One South­ern Cal­i­for­nia hair­dresser cre­ated in her garage a makeshift sa­lon, com­plete with a hood dryer and a sham­poo bowl. She spoke on the con­di­tion of anonymity be­cause she said her cos­me­tol­ogy li­cense could be re­voked.

Upon ar­rival, the hair­dresser said, her clients text her rather than ring the door­bell to keep her two dogs from bark­ing and elim­i­nate noise that might draw at­ten­tion from neighbors.

Af­ter Luther was re­leased from a Dal­las jail, Sen. Ted Cruz, R- Texas, got a hair­cut at her Sa­lon à la Mode. Lt. Gov. Dan Patrick an­nounced he would pay Luther’s $ 7,000 fine, although the sa­lon owner has am­ple money to han­dle it.

She re­ceived more than $ 500,000 from a Go­FundMe cam­paign started a day be­fore she re­opened her sa­lon, and Luther started a non­profit group called Courage to Stand.

On May 14, Luther told USA TO­DAY that she was driv­ing to Michi­gan to offer sup­port for Manke, the bar­ber who faces jail time af­ter re­fus­ing to close his bar­ber­shop in Owosso, a town of about 15,000.

“My at­tor­neys have been in touch with his at­tor­neys,” said Luther, 46. “Even if it’s just show­ing my face, I need to go out there and sup­port this man.

“Right now, I want to speak with ac­tions and make sure ev­ery­body in the United States re­al­izes that we’re get­ting our rights and free­doms taken away, and we need to take them back im­me­di­ately.”

Manke did not re­ply to in­ter­view re­quests.

‘ Ev­ery­thing is su­per clean’

Har­ris said she com­pleted two on­line cour­ses and re­ceived COVID- 19 cer­tification from Bar­bi­cide, a com­pany that sells prod­ucts de­signed to clean and dis­in­fect sa­lons.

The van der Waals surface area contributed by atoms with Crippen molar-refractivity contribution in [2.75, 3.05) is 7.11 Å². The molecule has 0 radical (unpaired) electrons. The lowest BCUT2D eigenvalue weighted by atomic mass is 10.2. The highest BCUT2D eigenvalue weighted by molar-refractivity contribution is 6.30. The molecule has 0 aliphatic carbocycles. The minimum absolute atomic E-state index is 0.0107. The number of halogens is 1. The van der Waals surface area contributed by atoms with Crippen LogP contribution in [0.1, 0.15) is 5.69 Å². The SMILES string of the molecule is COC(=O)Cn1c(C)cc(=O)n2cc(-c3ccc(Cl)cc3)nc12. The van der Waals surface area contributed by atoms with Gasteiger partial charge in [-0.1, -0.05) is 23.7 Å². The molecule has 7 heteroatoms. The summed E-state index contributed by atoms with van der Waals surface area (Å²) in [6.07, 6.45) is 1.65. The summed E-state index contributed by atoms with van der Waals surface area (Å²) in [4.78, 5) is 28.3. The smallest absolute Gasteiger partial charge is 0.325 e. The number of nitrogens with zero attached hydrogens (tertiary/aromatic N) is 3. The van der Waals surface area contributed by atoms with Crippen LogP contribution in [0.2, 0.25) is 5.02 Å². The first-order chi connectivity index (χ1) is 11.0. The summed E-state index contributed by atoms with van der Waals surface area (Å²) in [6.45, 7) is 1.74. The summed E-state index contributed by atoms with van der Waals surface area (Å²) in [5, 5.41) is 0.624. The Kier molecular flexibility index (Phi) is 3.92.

One of Har­ris’ room­mates helped her dis­in­fect be­tween cus­tomers.

“Ev­ery­thing is su­per clean,” Har­ris said of her makeshift sa­lon.

It’s un­likely the Cal­i­for­nia Board of Bar­ber­ing and Cos­me­tol­ogy will be im­pressed, based on a warn­ing it is­sued May 1 by so­cial me­dia.

“The Board urges li­censees to fol­low the stay- at- home or­ders,” the post read. “If busi­nesses con­tinue to put public health and safety at risk by not fol­low­ing the guid­ance pro­vided, and if cir­cum­stances war­rant it, the Board may pur­sue dis­ci­plinary ac­tion against their li­cense. This will not be taken lightly.”

In Brookhaven, Mis­sis­sippi, De­dra Ed­wards said she’s wor­ried for hair­styl­ists and bar­bers go­ing back to work. Her brother Eu­gene, a long­time bar­ber, died of COVID- 19 in April at the age of 46.

Ed­wards said her fam­ily thinks Eu­gene, 46, was in­fected with COVID- 19 dur­ing a hair show in Jack­son, Mis­sis­sippi, on March 15. He was not wear­ing a face mask be­cause the hair show was held be­fore the stay- at- home or­der was im­posed, ac­cord­ing to Ed­wards.

She said safety should be para­mount as sa­lons and bar­ber­shops re­open.

“I know they’re us­ing masks,” she said. “But you don’t know the client you’re work­ing with, and you can carry COVID- 19 and not have any symp­toms.’’

Safety was part of the mo­ti­va­tion when the Cen­ter for Amer­i­can Lib­erty filed the law­suit on be­half of the PBFC, said at­tor­ney Fred Jones, coun­sel for the group rep­re­sent­ing the beauty and bar­ber­ing in­dus­try.

“Tell me what’s safer,” Jones said, “hav­ing ( hair­styl­ists and bar­bers) go from one kitchen to the next kitchen? Or hav­ing all of those ladies and men come into the con­trolled en­vi­ron­ment of the sa­lon, where they main­tain cross- con­tam­i­na­tion con­trols?”

“Do I take a chance and get turned into a crim­i­nal be­cause I de­cided to work and pay my bills on time?” Hair­styl­ist Carmelle Har­ris

Carmelle Har­ris uses a san­i­tiz­ing wipe on her bar­ber chair. Even haircuts are com­pli­cated by the coro­n­avirus. ROBERT HANASHIRO/ USA TO­DAY